Because God is not visibly present to the eye, it is difficult to feel that a transaction with Him is real. If we could actually see Him when we made our acts of consecration we would feel it to be a very real thing. We would realize that we had given our word to Him and could not dare to take it back, no matter how much we might wish to do so. Such a transaction would have the same power for us as a spoken promise to an earthly friend always has to a man of honor. We need to see that God’s presence is always a fact. We need to see that every act of our soul is done before Him. A word spoken in prayer is spoken to Him just as if our eyes could see Him and our hands could touch Him. We will then stop having such vague conceptions of our relations with Him and will feel the binding force of every word we say in His presence.
I know some will say, “Ah, yes. But if He would only speak to me and say that He took me when l gave myself to Him, I would have no trouble then in believing it.” No, of course you wouldn’t. But then, where would the room for faith be? Sight is not faith. Hearing is not faith. Neither is feeling faith. But believing when we can neither see, hear, nor feel, is faith. The Bible tells us our salvation is to be by faith. Therefore, we must believe before we feel, often against our feelings, if we would command. He receives us then and there, and from that moment we are His. A real transaction has taken place. It cannot be violated without dishonor on our part, and we know it will not be violated by Him.
In Deuteronomy 26:17-19, we see God’s way of working under these circumstances. “Thou hast avouched the Lord this day to be thy God, and to walk in His ways, and to keep His statutes and His commandments, and His judgments, and to hearken unto His voice. And the Lord hath avouched thee this day to be His peculiar people, as He hath promised thee, and that thou shouldest keep all His commandments, and that thou mayest be an holy people unto the Lord thy God, as He hath spoken.”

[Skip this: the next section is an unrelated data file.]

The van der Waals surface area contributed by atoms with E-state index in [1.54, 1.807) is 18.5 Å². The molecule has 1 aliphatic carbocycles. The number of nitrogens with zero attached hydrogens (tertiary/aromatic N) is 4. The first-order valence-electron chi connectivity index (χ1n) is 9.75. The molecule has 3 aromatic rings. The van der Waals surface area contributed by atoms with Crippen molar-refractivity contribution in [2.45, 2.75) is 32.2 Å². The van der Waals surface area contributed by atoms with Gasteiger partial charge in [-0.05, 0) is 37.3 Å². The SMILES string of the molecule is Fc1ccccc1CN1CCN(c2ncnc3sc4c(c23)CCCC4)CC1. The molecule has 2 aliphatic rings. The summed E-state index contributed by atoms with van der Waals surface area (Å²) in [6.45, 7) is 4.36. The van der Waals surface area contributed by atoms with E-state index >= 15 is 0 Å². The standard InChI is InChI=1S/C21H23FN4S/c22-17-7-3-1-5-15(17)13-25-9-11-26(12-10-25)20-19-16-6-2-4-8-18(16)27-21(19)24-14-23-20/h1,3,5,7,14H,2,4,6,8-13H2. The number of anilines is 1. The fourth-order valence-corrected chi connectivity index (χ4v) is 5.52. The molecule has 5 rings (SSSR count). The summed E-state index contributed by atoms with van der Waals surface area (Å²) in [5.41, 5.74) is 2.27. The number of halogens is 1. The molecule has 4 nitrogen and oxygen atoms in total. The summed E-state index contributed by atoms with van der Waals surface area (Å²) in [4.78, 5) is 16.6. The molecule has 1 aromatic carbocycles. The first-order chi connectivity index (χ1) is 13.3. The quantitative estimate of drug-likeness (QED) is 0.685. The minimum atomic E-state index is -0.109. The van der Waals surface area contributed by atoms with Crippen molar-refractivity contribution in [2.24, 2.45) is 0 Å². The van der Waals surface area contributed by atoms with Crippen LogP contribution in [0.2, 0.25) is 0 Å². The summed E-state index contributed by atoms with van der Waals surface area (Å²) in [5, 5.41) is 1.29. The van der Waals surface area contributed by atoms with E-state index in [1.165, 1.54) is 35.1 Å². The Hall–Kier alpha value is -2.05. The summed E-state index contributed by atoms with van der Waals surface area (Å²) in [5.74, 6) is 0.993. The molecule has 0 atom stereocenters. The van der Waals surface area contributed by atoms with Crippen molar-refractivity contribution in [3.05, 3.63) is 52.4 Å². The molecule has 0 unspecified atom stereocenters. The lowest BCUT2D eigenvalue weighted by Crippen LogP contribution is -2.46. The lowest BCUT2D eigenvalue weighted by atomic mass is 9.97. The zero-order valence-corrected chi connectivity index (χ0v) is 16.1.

When we confess the Lord to be our God, and express the desire to walk in His ways and keep His commandments, He affirms that we are His, and that we shall keep all His commandments. And from that moment He takes possession of us. This always has been and continues to be His principle of working. “Every devoted thing is most holy to the Lord.” This is stated clearly. There should be no question about it!
According To His Will
However, if you need further assurance of this, let me refer you to a New Testament verse which approaches the subject from a different angle, but which also definitely settles it. It is in 1 John 5:14-15, and reads, “And this is the confidence that we have in Him, that, if we ask anything according to His will, He heareth us: And if we know that He hears us, whatsoever we ask, we know that we have the petitions that we desired of Him.” Is it according to His will that you should be entirely surrendered to Him? There is only one answer to this. He has commanded it! Is it not also according to His will that He should work in you to will and to do of His good pleasure? This question also can have only one answer, for He has declared it to be His purpose.
You know, then, that these things are according to His will. Therefore, God’s own Word tells you that He hears you. Knowing this much, you are motivated to go farther and know that you have the petitions that you have desired of Him. That you have, I say, not that you will have, or may have, but have now in actual possession. It is thus that we “obtain promises” by faith. It is thus that we have “access by faith” into the grace that is given us in our Lord Jesus Christ. It is thus, and thus only, that we come to know our hearts “purified by faith,” and are enabled to live by faith, to stand by faith, to walk by faith.